by Structured Settlement Watchdog®
On the warpath since the Washington Post broke the story of Baltimore's lead paint poisoned blacks with structured settlements being allegedly exploited by Chevy Chase cash now pusher, Access Funding, Elijah Cummings said "I want to get more information. want to dig deeper, and once I’ve found out what’s going on, then we need to look at the laws that are out there, both state and federal, and try to come up with some reforms to protect these folks.”
Elijah Cummings has expanded his probe. The Baltimore Maryland Democrat and top-ranking Democrat on the House Oversight and Government Reform Committee sent letters to two companies seeking more information about the practice, Massachusetts-based Bulbrook/Drislane Brokerage and Oregon-based Somerset Wealth Strategies.
The Baltimore Sun reports November 2, 2015 that "experts (including this author), have questioned how informed settlement sellers are about the transactions they are agreeing to. Sellers are required to receive independent financial counseling before signing an agreement, but in many cases the counseling sessions are perfunctory and are completed in less than a minute"
Somerset Wealth Strategies and Bulbrook-Drislane run distribution channels for structured settlement payments rights in the tertiary market, however unlike JG Wentworth and certain others which package together and securitize structured settlement payment rights for institutional investors, Somerset and Bulbrook-Drislane make the cash flows available to individual investors. Below is my March 2010 interview of John Bulbrook for Legal Broadcast Network during which he describes his operation and the process. It should be noted that while there was and still is no licensing standard for structured settlement factoring, Bulbrook indicated that he required anyone who distributed the product to hold a life insurance license due to (his presumption of ) their knowledge and ability to explain annuities.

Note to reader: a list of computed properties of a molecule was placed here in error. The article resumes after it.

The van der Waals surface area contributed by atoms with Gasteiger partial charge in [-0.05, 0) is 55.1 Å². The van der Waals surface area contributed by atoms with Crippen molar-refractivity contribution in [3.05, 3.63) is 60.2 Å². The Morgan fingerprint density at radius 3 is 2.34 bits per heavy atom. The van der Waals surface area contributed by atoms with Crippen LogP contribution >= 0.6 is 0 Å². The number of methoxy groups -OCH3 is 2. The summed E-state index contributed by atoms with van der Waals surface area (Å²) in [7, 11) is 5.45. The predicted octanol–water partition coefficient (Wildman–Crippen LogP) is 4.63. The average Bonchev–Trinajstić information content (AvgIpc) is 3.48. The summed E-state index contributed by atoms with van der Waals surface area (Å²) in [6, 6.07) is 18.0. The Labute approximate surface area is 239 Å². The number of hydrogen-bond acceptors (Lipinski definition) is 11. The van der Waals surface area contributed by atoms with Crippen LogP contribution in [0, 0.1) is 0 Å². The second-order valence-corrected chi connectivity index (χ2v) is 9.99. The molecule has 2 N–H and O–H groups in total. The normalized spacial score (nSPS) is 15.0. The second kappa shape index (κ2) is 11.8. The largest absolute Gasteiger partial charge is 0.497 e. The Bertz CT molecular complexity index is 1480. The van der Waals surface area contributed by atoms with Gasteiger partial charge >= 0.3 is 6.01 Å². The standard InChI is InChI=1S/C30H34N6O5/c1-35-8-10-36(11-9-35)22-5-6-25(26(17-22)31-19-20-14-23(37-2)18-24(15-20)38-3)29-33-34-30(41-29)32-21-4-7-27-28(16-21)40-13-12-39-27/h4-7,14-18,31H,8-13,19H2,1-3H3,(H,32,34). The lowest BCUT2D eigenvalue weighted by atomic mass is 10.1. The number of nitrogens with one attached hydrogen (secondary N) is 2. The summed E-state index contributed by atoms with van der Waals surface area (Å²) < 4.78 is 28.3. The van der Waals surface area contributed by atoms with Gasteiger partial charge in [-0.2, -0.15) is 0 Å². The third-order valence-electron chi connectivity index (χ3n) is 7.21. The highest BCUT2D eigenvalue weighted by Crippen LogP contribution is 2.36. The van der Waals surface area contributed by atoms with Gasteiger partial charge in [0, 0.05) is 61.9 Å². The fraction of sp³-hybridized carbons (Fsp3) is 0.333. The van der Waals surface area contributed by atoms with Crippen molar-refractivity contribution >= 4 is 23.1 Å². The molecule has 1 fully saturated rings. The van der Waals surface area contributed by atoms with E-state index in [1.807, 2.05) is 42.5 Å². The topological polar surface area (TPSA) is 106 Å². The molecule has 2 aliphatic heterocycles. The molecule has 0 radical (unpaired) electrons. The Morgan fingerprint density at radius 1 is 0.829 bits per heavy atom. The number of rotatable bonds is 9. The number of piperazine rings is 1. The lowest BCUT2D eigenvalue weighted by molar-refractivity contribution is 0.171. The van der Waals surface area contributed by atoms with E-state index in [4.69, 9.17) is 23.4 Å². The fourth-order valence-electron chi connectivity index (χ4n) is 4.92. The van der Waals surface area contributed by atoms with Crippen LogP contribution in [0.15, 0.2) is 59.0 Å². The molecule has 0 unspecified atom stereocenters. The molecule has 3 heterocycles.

With every structured settlement factoring transaction, there is a buyer, a seller and possibly an assignee. According to the Baltimore Sun article, Elijah Cummings is interested in how many of the deals that involved Somerset and Bulbrook-Drislane involved structured settlements of Maryland residents.
With both of these entities the question becomes who is the source of the deals that they market to individual investors? Are these entities canvassing lead paint victims or are they merely intermediaries moving deals where others have solicited these people and underwritten the deals. My "money" is on the latter. How big of a back hoe is Elijah Cummings driving? We'll see.
The marketing of structured settlement payment rights to individual investors, borne from the 2008-2009 financial crisis when institutional capital was scarce, and when discount rates were typically in the high teens, helped drive down discount rates which was a good thing for sellers who had no alternative but to sell.
The lack of regulation of sale practices and business conduct for the entire structured settlement secondary market stifles the legitimacy of the structured settlement payment rights purchasing profession and places it into cross hairs of state and federal legislators.